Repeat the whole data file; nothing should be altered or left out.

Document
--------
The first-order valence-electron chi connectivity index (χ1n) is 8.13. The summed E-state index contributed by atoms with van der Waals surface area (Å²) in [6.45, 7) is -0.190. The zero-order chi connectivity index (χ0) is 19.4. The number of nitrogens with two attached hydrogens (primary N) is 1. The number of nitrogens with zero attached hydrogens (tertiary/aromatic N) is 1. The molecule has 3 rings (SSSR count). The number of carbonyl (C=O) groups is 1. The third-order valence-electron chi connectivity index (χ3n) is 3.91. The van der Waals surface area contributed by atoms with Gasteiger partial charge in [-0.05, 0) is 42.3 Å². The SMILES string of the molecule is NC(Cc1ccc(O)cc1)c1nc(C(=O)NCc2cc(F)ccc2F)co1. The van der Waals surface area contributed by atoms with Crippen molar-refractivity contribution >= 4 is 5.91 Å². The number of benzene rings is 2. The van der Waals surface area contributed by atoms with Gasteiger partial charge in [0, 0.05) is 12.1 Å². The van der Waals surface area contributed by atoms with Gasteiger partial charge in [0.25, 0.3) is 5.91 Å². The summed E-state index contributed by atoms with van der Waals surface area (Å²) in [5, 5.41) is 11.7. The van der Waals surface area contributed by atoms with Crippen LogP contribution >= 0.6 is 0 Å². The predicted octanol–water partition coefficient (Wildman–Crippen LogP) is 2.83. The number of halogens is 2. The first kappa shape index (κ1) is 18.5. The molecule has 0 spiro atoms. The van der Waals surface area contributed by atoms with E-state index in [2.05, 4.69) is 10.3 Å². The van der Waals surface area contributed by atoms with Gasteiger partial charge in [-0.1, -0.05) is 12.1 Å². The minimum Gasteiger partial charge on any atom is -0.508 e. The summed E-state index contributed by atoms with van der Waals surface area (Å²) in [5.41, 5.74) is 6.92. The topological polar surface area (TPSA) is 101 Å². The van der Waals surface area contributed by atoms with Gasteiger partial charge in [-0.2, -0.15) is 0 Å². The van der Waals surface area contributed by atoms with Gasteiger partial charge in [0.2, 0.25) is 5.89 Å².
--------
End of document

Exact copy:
The first-order valence-electron chi connectivity index (χ1n) is 8.13. The summed E-state index contributed by atoms with van der Waals surface area (Å²) in [6.45, 7) is -0.190. The zero-order chi connectivity index (χ0) is 19.4. The number of nitrogens with two attached hydrogens (primary N) is 1. The number of nitrogens with zero attached hydrogens (tertiary/aromatic N) is 1. The molecule has 3 rings (SSSR count). The number of carbonyl (C=O) groups is 1. The third-order valence-electron chi connectivity index (χ3n) is 3.91. The van der Waals surface area contributed by atoms with Gasteiger partial charge in [-0.05, 0) is 42.3 Å². The SMILES string of the molecule is NC(Cc1ccc(O)cc1)c1nc(C(=O)NCc2cc(F)ccc2F)co1. The van der Waals surface area contributed by atoms with Crippen molar-refractivity contribution >= 4 is 5.91 Å². The number of benzene rings is 2. The van der Waals surface area contributed by atoms with Gasteiger partial charge in [0, 0.05) is 12.1 Å². The van der Waals surface area contributed by atoms with Gasteiger partial charge in [0.25, 0.3) is 5.91 Å². The summed E-state index contributed by atoms with van der Waals surface area (Å²) in [5, 5.41) is 11.7. The van der Waals surface area contributed by atoms with Crippen LogP contribution >= 0.6 is 0 Å². The predicted octanol–water partition coefficient (Wildman–Crippen LogP) is 2.83. The number of halogens is 2. The first kappa shape index (κ1) is 18.5. The molecule has 0 spiro atoms. The van der Waals surface area contributed by atoms with E-state index in [2.05, 4.69) is 10.3 Å². The van der Waals surface area contributed by atoms with Gasteiger partial charge in [-0.1, -0.05) is 12.1 Å². The minimum Gasteiger partial charge on any atom is -0.508 e. The summed E-state index contributed by atoms with van der Waals surface area (Å²) in [5.41, 5.74) is 6.92. The topological polar surface area (TPSA) is 101 Å². The van der Waals surface area contributed by atoms with Gasteiger partial charge in [-0.2, -0.15) is 0 Å². The van der Waals surface area contributed by atoms with Gasteiger partial charge in [0.2, 0.25) is 5.89 Å².